Why the peloton is missing the Tour of Qatar

The Middle Eastern race would have been held this week before organizers announced in December it had been canceled.

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Believe it or not, the often-derided Tour of Qatar is going to be missed this week.

The event that shuttled in the era of Middle Eastern racing was supposed to have been the second stop this week of the expanded 2017 WorldTour calendar. Instead, it was hastily canceled in December (along with the Ladies Tour of Qatar), and its absence leaves an important and surprising hole in the calendar.

Despite being disparaged in some corners, most teams and riders actually liked the five-day Tour of Qatar. Here’s what Mark Cavendish told VeloNews’s Gregor Brown about racing in Qatar: “Definitely the punch you get out of the Tour of Qatar is different to what you can get elsewhere. Every single rider who’s here got stuck in.”

Qatar was once Tom Boonen’s preferred spring classics warm-up — at least until his Quick-Step team was not invited to return last year — because of the one thing that Qatar offered in surplus: crosswinds. Here’s what he said about Qatar: “You don’t find these windy days anywhere else in the world. It’s a hard man’s race. It’s 60kph in the first hour of the race sometimes. So it’s logical, when you’re good here, you will be good at the front and fighting for the victory in the classics.”

On paper, the flat, barren, and desolate landscapes of Qatar seem to be an unlikely setting for a bike race, but when the wind kicks up, the classics hard men dropped the hammer — and the results were often spectacular. Last year’s largely booed world championships in Doha actually ended up delivering a tantalizing men’s road race because crosswinds helped deliver a rare scene of a shattered peloton.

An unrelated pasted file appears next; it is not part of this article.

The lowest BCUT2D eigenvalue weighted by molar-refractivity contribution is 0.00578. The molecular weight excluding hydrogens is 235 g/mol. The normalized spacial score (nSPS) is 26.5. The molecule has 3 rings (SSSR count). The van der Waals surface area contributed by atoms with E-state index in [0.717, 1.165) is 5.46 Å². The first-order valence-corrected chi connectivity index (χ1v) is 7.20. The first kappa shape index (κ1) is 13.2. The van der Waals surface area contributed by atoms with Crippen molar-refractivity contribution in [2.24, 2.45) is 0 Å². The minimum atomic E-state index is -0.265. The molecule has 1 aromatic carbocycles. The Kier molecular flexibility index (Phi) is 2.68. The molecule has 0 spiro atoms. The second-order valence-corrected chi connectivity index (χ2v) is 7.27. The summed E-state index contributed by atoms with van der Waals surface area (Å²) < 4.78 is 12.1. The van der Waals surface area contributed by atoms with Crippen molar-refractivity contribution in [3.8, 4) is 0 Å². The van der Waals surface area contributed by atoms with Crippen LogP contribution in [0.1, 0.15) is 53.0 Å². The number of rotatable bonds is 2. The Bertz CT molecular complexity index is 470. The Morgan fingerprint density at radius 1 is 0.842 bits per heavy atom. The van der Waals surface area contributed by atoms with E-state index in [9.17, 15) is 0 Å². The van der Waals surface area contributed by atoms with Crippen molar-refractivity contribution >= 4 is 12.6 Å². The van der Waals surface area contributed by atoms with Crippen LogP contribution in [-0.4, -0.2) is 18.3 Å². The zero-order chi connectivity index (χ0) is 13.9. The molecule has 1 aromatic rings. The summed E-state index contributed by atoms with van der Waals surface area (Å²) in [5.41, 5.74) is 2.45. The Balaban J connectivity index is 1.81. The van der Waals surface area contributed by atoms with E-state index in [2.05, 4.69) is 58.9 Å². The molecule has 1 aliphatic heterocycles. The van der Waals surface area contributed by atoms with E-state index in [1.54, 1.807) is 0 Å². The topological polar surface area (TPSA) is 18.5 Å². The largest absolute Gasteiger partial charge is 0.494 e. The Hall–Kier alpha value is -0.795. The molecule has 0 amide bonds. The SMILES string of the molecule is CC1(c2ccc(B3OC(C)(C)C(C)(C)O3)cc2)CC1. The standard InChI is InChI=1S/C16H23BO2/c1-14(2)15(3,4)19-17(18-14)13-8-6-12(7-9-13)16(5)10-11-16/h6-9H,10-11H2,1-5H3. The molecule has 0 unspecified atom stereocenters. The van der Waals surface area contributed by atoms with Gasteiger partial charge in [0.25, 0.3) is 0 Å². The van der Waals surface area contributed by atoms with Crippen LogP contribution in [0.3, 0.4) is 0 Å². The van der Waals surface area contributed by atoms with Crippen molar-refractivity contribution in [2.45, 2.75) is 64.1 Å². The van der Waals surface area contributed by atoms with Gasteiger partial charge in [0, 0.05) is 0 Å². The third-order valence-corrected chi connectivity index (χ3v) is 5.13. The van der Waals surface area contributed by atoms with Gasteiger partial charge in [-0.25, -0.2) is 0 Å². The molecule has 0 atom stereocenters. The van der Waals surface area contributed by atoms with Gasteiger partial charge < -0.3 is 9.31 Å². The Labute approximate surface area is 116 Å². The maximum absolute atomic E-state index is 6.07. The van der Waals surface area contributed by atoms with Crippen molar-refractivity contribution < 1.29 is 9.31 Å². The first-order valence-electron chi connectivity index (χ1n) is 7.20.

The abrupt decision to cancel that race in December left many scratching their heads about what really happened. Officials floated the implausible idea of a budget crisis, but that hardly rings true for a nation overflowing with natural gas and oil reserves. Instead, insiders hinted at a behind-the-scenes power struggle on who controlled the race — it was owned by the Qataris, promoted by Eddy Merckx, and organized by ASO. The arrival of a new federation president leaves officials hopeful the race could return to the calendar in 2018.

The expanded Middle East offerings — which now includes races in Oman, Dubai, and Abu Dhabi in February — also put the pinch on existing, early season European races. Teams said they’ve had to adjust to not having Qatar on the calendar, perhaps giving the strapped Euro-side races a reprieve this season.

“The main problem for the teams about Qatar is that the decision came so late. There was already planning and everyone had their race schedules set, so for this late decision, it did throw in a bit of a wrench,” said BMC Racing’s sport manager Allan Peiper. “There are also good races in Europe that deserve merit. That doesn’t mean we cannot broaden out to the rest of the world, to Australia, or to the Middle East or wherever, but those organizers have been around 60-70 years, and every year they keep coming up with a race at the same time.

“If the historic races go, and then the new WorldTour races fold after a few years, then we have a real dilemma. It is an interesting situation that has arisen.”

Like many teams, BMC had to adjust with the hole left by Qatar. Instead of battling crosswinds and staying in five-star digs along Doha’s corniche, BMC sent its classics star Greg Van Avermaet to the Volta a Valenciana.

And the lure of the desert crosswinds is prompting Movistar to send its Colombian climber Nairo Quintana to Abu Dhabi later this month in order to improve his chops in the echelons as he prepares for the Giro-Tour double.

Qatar might not rank as one of cycling’s greatest stage races, but the classics-bound big hitters will be missing it this week. Qatar’s legacy speaks for itself. Every year Boonen won the overall title at Qatar, he won either Tour of Flanders or Paris-Roubaix.

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